Babst Calland lawyers write the book on local Marcellus Shale development
April 23, 2012 3:30 PM
Babst Calland lawyers Joseph Reinhart (left) and Chester Babst with the book they helped create on natural gas development.
By Erich Schwartzel Pittsburgh Post-Gazette
A drilling operator moving into the Marcellus Shale region has to translate more than Pittsburghese.
The companies hoping to tap the lucrative natural gas below much of Pennsylvania must first navigate a thicket of legal updates, legislative development and environmental regulations above it -- all of which seem to change every day.
To assist, the attorneys at Downtown's Babst Calland have done their homework so drillers don't have to. The result: "Natural Gas Development in Pennsylvania: Recent Activities and Expected Trends," a 45-page report on everything from land-use law to the Shell Oil Co. decision last month to build a massive petrochemical plant in Beaver County.
The report doesn't read like typical law firm fare; an alternative title might be, "Everything You Wanted to Know About Drilling But Were Afraid to Ask."
The study -- now in its second edition -- is available for order on the firm's website and traces shale gas development right up until Pennsylvania's Act 13 legislation, which introduced a plethora of new regulations and practices to the industry just this month.
Parts of that legislation are still being challenged in court, so the report comes with a "freshness dating" that will almost certainly require a third update in the next year, said Joseph Reinhart, an environmental attorney at the firm and one of the chief architects of the report. The report lists 17 attorneys as contributors.
Babst Calland, which has focused on environmental law since its founding in 1986, has more than 50 clients who work in drilling or in the midstream operations that help process and move the gas to market. The firm represents companies in the industry and focuses on business-end clients, having declined to represent landowners in the past.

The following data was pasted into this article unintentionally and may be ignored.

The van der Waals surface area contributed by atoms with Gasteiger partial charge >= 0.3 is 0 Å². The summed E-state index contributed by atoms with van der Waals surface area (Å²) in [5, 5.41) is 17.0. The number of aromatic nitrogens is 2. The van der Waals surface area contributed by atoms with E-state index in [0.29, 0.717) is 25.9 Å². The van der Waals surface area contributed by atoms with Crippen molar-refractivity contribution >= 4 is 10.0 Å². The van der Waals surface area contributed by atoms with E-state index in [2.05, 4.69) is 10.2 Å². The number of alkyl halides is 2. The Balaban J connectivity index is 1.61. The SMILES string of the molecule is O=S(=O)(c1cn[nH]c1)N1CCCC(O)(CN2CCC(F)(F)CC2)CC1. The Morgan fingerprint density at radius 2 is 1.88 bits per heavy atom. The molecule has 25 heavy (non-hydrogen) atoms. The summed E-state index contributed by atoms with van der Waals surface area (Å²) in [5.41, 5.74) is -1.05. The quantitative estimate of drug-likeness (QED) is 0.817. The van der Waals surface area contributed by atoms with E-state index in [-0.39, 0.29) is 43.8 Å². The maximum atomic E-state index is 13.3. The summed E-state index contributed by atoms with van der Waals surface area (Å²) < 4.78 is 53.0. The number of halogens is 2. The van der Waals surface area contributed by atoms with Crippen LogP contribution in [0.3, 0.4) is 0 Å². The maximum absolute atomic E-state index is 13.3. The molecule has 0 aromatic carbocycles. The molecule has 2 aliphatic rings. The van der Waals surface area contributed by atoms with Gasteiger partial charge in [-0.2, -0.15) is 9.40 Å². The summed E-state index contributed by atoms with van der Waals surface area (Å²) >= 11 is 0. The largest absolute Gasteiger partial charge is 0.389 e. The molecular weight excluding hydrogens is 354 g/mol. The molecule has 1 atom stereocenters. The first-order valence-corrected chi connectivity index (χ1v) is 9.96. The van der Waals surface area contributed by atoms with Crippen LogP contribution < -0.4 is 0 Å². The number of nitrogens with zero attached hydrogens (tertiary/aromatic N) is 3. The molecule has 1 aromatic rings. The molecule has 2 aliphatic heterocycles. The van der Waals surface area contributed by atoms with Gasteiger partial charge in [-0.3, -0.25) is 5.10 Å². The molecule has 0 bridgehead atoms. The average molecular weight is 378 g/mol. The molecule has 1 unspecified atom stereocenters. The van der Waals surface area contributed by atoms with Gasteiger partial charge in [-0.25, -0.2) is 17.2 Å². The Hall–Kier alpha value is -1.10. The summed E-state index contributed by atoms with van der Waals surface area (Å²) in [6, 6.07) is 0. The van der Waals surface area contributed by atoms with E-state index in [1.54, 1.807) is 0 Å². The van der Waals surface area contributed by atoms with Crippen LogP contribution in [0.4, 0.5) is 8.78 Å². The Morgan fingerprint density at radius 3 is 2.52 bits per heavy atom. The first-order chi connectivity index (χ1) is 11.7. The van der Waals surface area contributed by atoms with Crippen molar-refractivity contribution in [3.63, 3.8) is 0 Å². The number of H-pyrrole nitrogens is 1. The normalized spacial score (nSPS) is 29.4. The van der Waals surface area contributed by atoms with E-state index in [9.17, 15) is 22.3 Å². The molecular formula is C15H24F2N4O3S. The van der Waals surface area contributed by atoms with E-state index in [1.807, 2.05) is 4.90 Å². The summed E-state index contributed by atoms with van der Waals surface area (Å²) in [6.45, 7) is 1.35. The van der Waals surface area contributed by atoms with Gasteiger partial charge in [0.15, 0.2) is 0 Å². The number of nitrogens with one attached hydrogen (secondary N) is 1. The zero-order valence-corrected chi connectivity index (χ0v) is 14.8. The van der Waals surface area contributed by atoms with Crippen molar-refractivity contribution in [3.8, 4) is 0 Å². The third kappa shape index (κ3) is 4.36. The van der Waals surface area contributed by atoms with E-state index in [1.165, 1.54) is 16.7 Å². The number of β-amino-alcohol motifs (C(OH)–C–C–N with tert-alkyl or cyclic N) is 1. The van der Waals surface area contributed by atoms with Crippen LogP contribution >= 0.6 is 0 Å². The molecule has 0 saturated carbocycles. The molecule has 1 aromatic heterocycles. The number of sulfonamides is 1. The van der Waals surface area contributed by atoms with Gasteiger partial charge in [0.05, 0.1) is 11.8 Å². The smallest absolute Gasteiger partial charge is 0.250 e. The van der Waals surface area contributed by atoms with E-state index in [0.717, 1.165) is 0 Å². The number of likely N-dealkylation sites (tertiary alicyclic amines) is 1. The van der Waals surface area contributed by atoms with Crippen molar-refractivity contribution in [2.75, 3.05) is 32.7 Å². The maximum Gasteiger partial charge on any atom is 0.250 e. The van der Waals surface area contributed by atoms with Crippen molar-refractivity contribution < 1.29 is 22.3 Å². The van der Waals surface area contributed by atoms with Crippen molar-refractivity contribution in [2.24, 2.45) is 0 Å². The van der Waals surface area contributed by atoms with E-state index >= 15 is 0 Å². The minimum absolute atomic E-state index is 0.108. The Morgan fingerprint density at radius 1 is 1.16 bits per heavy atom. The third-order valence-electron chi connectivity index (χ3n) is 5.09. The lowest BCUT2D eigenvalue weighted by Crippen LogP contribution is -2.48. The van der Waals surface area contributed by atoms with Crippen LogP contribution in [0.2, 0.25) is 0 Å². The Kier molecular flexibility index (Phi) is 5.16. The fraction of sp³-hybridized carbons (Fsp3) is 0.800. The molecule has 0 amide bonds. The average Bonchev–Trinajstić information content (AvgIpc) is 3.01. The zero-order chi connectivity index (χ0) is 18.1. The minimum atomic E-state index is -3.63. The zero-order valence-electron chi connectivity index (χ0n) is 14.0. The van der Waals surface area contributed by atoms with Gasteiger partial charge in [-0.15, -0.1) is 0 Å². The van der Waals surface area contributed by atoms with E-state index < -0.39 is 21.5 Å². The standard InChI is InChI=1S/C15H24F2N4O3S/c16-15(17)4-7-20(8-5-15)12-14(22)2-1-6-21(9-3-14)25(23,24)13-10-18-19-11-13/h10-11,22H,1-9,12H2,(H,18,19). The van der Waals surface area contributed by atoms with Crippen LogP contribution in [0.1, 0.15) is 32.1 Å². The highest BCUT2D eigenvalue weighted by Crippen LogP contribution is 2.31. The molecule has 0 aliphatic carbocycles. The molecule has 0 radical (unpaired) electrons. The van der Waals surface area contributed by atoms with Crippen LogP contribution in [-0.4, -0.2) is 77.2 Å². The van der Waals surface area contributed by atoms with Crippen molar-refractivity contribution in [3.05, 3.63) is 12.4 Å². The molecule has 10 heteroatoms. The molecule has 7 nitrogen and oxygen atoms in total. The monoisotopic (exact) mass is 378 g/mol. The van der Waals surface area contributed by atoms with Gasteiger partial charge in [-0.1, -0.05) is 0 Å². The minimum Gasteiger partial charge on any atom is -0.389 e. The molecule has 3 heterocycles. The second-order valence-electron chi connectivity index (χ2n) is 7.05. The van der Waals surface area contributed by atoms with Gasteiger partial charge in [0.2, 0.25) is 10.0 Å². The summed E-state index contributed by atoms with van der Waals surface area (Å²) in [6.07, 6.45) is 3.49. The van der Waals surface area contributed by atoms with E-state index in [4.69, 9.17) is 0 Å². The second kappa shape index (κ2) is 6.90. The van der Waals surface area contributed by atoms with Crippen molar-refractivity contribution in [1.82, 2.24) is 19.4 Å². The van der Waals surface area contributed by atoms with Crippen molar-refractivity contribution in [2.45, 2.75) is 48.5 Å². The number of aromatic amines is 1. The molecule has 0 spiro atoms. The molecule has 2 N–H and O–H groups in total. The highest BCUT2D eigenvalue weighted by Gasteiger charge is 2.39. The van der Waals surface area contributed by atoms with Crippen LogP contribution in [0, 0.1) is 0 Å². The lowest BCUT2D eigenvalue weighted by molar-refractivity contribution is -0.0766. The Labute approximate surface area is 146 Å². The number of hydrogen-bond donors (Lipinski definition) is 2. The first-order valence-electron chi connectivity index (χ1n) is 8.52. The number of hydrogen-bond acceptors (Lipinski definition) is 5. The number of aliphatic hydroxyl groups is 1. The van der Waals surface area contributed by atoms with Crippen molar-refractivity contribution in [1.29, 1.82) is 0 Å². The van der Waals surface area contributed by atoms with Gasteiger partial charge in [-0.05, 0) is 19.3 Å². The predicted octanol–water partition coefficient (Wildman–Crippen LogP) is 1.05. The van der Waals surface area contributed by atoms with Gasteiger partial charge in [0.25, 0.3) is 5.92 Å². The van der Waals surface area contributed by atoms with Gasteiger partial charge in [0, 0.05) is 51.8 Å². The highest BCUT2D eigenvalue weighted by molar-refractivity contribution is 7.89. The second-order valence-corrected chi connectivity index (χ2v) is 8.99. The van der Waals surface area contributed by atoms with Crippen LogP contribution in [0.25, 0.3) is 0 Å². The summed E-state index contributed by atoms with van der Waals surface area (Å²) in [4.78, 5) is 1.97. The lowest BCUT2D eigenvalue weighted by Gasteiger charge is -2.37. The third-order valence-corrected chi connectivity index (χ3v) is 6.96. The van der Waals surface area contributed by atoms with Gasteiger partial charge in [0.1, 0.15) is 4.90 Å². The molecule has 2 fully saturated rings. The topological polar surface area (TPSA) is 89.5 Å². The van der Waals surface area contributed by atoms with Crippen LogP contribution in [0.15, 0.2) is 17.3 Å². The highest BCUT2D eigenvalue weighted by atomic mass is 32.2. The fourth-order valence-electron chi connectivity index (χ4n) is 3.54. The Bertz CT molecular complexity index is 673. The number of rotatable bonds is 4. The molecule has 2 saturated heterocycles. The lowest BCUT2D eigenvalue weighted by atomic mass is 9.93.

Keeping up with shale developments can be logistically difficult, especially when the meeting minutes of, say, the Bradford County Board of Supervisors aren't on your radar.
Often, major decisions about local regulations of gas drilling operations are made at small-town meetings covered by newspapers with no online presence. The law firm subscribes to more than 100 publications from across the region to keep up with the news.
Translating years of legal precedent and regulatory frameworks into plain English can be a tall order -- sections with titles like "Total Dissolved Solids (TDS) and Chapter 95 Technical Guidance Document" don't exactly scream readability.
But while much of the report focuses on legal cases, the style is almost casual.
A one-paragraph section on drilling in state lands, for example, begins with Gov. Ed Rendell, a Democrat, signing a moratorium against it in October 2010 and ends by saying recent news coverage hints that Republican Gov. Tom Corbett might rescind that ban in the coming year.
Tracking the legislation out of Harrisburg has been a daily task, said Jean Mosites, an environmental attorney and contributor to the report. It started before Mr. Corbett had even announced the creation of the Marcellus Shale Advisory Commission that shaped much of the initial legislation, she said.
Marcellus Shale development has offered the firm the first opportunity to draft a report of this kind, said Chester Babst, a founding shareholder at the firm. When the firm was founded, the steel industry was rather static -- or declining -- and didn't require this kind of "living document" study.
Legal firms across the region have hustled to provide representation for the fast-moving industry. Babst Calland saw a 25 percent increase in energy representation in the last year alone. Previous years typically saw growth around 5 percent.
The natural gas industry that the firm represents is in turmoil right now because low gas prices have forced companies to shift rigs to more lucrative regions, or scale back drilling altogether. But when operators struggle, their legal representation doesn't go away -- it just changes focus.
An emphasis on the "wet" gas that is found in Western Pennsylvania and parts of Ohio and West Virginia helped lead Babst Calland to open a Charleston, W.Va., office so the firm could move along with its clients' operations.
When prices fall and take activity with them, legal concerns shift to the kind of deals and transactions that can help keep a company's cash afloat.
As a result, attorneys at Babst Calland field more questions about company reorganizing, land and lease swapping and joint ventures with other firms -- all of which help raise money when the market isn't complying.
And of course, if things get really bad, the firm could also go into the book business.